It’s interesting how humor has changed over the years.

I listened to an old Bob Hope monologue on Youtube, and the audience roared at jokes that seemed very lame to me, and at others that I didn’t understand at all (I imagine his audience would not have appreciated Larry the Cable Guy.)

Likewise, I have a 1927 college humor magazine from an obscure Midwestern university, and many of the jokes leave me scratching my head.  Maybe somebody can explain these to me:

Virg: “What do you think of Dutch?” Bud: “If only I could love like that squirt!”

Biology Prof: “Define duodenum.”  Victim: “Trade name of an overall cloth.”

“So the absent-minded Frosh opened his door and jumped out the transom.”

Others are actually sort of funny:

Her: “Will you ever stop loving me?”  Him: “Well, I have an 8 o’clock class …”

The Siwasher, 1927

More interesting than the archaic jokes is the extremely pro-cigarette content.  I grew up in an era when smoking was very normal, but everybody knew it was bad for you.  Was there every really a time when people believed it was healthy?

Apparently people did in 1927, when this particular magazine was published.  It is full of information about how cigarettes are great for runner’s endurance, sore throats, singing voices, and – ironically – coughs:

Modern mother, opening her cigarette case: “Isn’t it time for baby’s cigarette?  I am so glad my brand is grade A.  Just think, he’s gained an octave this past week!”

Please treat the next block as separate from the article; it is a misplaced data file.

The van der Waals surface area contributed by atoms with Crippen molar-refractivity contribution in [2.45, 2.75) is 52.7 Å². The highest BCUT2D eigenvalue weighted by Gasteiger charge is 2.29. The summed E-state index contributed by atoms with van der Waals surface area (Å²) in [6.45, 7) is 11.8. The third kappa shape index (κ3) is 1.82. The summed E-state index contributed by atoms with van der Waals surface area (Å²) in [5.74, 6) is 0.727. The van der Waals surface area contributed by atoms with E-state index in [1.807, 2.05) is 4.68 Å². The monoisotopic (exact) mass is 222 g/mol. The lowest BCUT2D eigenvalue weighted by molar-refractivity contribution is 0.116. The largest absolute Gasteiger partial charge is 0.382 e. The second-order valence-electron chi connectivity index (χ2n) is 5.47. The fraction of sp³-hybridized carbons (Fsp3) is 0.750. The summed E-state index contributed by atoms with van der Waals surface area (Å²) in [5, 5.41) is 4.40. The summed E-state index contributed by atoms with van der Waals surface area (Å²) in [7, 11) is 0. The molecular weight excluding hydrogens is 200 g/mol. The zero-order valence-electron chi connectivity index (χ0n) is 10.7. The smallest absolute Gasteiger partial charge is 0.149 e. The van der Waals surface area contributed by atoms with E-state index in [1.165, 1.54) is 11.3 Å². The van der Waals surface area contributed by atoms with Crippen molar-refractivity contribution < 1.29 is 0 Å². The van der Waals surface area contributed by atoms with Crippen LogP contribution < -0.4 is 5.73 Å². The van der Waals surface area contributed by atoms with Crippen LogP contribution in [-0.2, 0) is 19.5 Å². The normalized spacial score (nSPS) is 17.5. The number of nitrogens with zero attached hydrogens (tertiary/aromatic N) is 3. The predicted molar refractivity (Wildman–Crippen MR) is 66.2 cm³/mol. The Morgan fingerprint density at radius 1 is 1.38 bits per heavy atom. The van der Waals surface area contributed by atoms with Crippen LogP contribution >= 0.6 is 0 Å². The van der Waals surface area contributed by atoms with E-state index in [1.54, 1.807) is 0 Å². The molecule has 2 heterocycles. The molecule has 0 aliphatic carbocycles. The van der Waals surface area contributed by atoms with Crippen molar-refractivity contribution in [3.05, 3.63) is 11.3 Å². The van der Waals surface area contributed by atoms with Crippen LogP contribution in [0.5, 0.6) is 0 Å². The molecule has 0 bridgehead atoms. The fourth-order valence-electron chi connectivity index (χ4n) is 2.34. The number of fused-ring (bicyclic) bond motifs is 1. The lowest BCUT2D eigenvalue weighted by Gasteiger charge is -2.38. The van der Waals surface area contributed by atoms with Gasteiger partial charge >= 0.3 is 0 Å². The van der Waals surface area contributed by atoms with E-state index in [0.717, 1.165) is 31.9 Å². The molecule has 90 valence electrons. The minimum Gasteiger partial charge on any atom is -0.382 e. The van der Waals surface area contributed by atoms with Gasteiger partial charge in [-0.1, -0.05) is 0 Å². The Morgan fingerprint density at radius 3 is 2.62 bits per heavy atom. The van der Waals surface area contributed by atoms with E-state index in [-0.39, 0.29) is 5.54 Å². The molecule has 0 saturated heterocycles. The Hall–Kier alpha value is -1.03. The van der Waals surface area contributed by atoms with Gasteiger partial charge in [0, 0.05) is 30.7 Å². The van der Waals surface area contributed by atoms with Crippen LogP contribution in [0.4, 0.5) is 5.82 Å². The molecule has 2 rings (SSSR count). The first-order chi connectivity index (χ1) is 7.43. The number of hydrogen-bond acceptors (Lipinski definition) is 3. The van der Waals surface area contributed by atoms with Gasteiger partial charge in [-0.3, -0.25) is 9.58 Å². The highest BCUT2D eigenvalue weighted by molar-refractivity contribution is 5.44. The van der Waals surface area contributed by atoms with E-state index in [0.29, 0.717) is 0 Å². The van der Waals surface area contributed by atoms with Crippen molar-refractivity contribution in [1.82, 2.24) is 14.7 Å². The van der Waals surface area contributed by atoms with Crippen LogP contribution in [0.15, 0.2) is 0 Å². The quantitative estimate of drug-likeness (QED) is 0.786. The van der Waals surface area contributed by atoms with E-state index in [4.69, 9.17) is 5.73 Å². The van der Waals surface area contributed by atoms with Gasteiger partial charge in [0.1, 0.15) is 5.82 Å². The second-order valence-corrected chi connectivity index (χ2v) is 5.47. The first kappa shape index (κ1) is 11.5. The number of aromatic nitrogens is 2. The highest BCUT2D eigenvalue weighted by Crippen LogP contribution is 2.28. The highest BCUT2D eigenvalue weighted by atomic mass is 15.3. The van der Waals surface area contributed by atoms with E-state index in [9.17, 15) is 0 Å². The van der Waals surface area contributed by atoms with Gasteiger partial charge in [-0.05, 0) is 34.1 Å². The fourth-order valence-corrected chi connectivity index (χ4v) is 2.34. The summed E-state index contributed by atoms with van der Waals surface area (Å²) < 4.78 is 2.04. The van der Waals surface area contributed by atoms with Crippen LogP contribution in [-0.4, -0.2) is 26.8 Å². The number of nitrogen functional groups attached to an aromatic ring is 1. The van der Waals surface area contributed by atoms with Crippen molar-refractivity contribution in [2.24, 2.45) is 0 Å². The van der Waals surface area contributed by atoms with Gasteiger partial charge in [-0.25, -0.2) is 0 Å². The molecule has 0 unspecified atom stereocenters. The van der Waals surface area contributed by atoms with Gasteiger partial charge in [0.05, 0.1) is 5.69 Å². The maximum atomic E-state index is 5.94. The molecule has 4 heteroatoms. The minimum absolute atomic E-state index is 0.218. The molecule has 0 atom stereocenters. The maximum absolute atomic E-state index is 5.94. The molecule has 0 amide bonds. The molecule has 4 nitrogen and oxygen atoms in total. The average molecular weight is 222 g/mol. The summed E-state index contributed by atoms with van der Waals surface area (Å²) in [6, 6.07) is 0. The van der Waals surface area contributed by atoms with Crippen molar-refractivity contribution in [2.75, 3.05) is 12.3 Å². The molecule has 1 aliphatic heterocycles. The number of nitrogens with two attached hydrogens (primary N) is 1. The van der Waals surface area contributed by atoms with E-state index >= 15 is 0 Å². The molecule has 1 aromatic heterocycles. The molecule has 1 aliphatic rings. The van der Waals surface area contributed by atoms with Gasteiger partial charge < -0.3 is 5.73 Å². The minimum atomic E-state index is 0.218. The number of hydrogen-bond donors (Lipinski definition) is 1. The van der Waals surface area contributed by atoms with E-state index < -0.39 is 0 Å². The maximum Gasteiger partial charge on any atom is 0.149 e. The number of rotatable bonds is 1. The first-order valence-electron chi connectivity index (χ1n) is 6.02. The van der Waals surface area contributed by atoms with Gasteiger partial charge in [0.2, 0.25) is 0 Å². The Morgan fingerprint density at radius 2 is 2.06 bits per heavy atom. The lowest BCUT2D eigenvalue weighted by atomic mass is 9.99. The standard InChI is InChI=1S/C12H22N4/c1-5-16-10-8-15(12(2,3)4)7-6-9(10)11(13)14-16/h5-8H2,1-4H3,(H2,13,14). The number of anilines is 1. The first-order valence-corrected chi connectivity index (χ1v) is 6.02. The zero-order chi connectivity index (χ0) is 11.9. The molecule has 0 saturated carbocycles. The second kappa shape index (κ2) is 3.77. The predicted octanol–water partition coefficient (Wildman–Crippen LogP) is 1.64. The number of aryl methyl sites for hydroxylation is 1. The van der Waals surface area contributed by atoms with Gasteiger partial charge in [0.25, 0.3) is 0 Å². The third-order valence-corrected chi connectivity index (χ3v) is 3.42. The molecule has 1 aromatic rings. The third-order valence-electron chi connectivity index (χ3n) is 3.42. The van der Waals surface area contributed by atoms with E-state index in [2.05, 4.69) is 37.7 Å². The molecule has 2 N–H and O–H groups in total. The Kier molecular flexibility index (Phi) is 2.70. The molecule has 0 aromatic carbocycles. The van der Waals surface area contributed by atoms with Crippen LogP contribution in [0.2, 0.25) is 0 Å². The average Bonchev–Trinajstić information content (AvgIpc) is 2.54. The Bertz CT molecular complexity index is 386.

Or this poem:

“Jack be nimble, get up and – Git!  If you want to be nimble, smoke a good cigarette.  Lady, dear lady, how do you stay fair?  I smoke cigarettes, they’re great for the hair!  Taffy was a Yankee, Taffy was no goat, Taffy stole a cigarette to heal his aching throat.”

The legal age for buying cigarettes has increased to 21 recently, but things were different in “my day.” When I was 8 years old in 1982, my parents and grandparents gave up smoking for good.  It may have been partly for health, but the main reason was that the cost of Lark cigarettes had increased to 79 cents a pack, which was outrageous.

Before that, my mother would send me down to Nolan’s corner store with a note and some money to buy her cigarettes.  I enjoyed these trips because I was allowed to use the change to buy candy.  Even without a mother’s note, I could have bought cigarettes at any time from the vending machines that used to be outside stores.

Another fun time was going to Beano with my father at the Knights of Columbus hall.  He would call the numbers while I played pool in the back room and drank from glass bottles of Coke.

But it would take days to get the smell of smoke out of my clothes and hair.  The whole hall would be filled with elderly people smoking cigarettes, and the big air filter chugging away on the ceiling didn’t help much.  It’s hard to believe there was a time when people smoked in public buildings, airplanes, elevators, or anywhere else they felt like it, with no regard to other people’s health.

I remember doing some electrical work at an old man’s house with my father, and watching the gentleman alternate between an oxygen mask in his left hand, and a cigarette in his right hand.

Obviously the addictive and health destroying properties of cigarettes had to come to a head eventually.  Individuals started suing cigarette companies in the 1950s, and the big Tobacco Master Settlement of 1998 cost the four big manufacturers at least $205 billion.  Various states started enacting so-called “sin taxes” on cigarettes, which pushed the price of a pack up over $10 in places like New York.  Smoking disappeared from television shows, and laws were passed to prohibit smoking in restaurants and even bars.

As a result, you just don’t see that many people smoking anymore.  Thank goodness for that.  Personally, I never understood the point in starting a dangerous, expensive habit that you would spend the rest of your life trying to quit.